International typhoid experts in Nepal to facilitate introduction of typhoid vaccines
Dr. Christian Loucq, Director General of International Vaccine Institute (IVI) and Dr. Christopher B. Nelson, Director of Coalition against Typhoid (CaT) Secretariat, Sabin Vaccine Institute, arrived in Kathmandu Wednesday to take part in the consultation meeting for the Introduction of Typhoid Fever Vaccination Program in Nepal, a critical part of typhoid fever control in Nepal, to be held on July 12.
Speaking to media persons in the capital this afternoon, Dr. Nelson cited World Health Organisation (WHO) data as per which there are 21.6 million of cases of typhoid fever and 216,000 deaths each year, predominantly among children of school age or younger, with 90% of deaths occurring in Asia.
He further said that in populations with access to medical care, management with appropriate antibiotics has effectively reduced typhoid fever mortality from over 25% to 1% or less.
"However, the high prevalence of multi-drug resistant typhoid is now widespread and growing, even in Nepal, and has resulted in a trend towards more severe outcomes and costly illness," Dr. Nelson said.
He informed that WHO has recommended the use of typhoid vaccines for the control and prevention of typhoid fever among school children, and added that several countries, including Thailand, China and Vietnam and the municipality of New Delhi, India, have already used typhoid vaccines to successfully control disease in school-and community-based programs.
"Other countries, such as Malaysia, the Philippines, and Singapore, have targeted food handlers for typhoid vaccination," he said.
According to Dr. Nelson, the National Committee on Immunization Practices (NCIP) has recommended the use of typhoid vaccines for disease control in the Kathmandu Valley and discussions are currently underway among the Ministry of Health and Population and other national stakeholders, including the Nepal Pediatric Association, to determine the feasibility of
implementation, including program financing.
"To inform an evidence-based discussion, extensive technical work has been completed in Nepal with support from the International Vaccine Institute (IVI)."
Also, speaking on the occasion, Dr Loucq, who has over 30 years of professional experience in medicine, vaccines, pharmaceuticals, and global health in various countries, said that IVI has been providing technical assistance to the government of Nepal through the Vi-based Vaccines for Asia (VIVA) Initiative- a program funded by the Bill & Melinda Gates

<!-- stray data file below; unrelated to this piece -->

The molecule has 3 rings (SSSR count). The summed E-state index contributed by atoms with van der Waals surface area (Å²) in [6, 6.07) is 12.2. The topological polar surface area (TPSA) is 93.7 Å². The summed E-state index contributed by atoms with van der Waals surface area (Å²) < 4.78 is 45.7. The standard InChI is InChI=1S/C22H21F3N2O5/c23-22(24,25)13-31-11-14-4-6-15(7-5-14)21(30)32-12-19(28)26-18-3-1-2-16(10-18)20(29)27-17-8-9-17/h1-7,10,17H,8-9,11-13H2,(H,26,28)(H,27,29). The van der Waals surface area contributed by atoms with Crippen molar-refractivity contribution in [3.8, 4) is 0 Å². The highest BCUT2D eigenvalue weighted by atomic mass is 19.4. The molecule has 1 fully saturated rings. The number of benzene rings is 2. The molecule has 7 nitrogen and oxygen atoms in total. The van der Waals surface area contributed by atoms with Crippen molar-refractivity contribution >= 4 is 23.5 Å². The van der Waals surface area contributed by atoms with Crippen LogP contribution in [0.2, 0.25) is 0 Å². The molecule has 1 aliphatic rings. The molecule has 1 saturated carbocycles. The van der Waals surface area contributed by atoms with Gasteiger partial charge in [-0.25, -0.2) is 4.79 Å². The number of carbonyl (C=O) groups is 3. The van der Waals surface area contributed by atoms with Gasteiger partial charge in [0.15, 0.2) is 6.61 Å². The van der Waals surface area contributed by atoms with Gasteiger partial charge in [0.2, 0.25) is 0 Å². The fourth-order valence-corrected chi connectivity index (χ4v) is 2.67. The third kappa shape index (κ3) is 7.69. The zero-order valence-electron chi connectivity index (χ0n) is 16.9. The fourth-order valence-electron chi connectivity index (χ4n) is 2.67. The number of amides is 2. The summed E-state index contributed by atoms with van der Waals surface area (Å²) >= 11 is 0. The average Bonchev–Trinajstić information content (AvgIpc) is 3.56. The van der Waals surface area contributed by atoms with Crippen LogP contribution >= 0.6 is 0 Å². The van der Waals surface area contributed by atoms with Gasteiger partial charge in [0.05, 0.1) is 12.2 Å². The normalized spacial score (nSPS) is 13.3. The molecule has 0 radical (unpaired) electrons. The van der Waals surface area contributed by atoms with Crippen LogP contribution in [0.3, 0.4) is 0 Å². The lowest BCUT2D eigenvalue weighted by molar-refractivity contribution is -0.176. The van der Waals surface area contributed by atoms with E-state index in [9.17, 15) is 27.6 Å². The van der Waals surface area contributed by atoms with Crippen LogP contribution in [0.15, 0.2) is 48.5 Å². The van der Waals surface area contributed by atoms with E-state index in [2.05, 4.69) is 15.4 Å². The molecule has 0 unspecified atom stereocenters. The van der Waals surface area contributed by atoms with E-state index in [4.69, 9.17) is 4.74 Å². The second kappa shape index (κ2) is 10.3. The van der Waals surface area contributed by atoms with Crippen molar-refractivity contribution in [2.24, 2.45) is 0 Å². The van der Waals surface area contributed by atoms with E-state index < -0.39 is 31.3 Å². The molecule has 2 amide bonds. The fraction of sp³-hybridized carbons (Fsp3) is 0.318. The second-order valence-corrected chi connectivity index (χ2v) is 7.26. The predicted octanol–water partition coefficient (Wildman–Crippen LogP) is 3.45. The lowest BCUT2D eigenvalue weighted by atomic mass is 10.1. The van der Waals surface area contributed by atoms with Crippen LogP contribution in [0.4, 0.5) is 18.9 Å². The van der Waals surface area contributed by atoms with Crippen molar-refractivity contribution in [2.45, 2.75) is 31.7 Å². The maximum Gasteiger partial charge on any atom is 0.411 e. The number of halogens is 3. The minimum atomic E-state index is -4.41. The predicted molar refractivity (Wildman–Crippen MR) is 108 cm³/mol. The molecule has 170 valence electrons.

He said VIVA, IVI and local partners including Mitra Samaj have been working with the government to facilitate the introduction of typhoid vaccines in Nepal by providing the necessary scientific evidence on the need for such vaccines and their effectiveness.
"Pilot typhoid vaccination campaigns targeting school children in Lalitpur and Bhaktapur districts and adults who work in the tourism sector - major risk groups for typhoid - were conducted in 2011 and 2012," he said, adding that findings from the campaigns show the typhoid vaccine was safe, vaccination was acceptable by the public and implementation of such a program was feasible.
"This type of work exemplified IVI's approach, which is based on partnerships and capacity building from the ground up, to ensure that vaccines are sustainably developed and delivered through the local context in developing countries," he said, and hoped that people will support the adoption of the typhoid vaccines into the national immunization program.
Child Health Division of the Ministry of Health and Population had successfully completed the pilot introduction project of the Vi polysaccharide typhoid vaccine with technical support from IVI.
Even though burden of typhoid is high in Nepal, it remains a neglected disease. Public awareness of typhoid and ways to control it is also relatively low in Nepal.
Typhoid, a water borne disease spread through fecal contamination of water, causes high fever and if untreated can lead to intestinal perforation. Children are at highest risk for typhoid and studies have shown that the economic burden of treating typhoid is high for families. nepalnews.com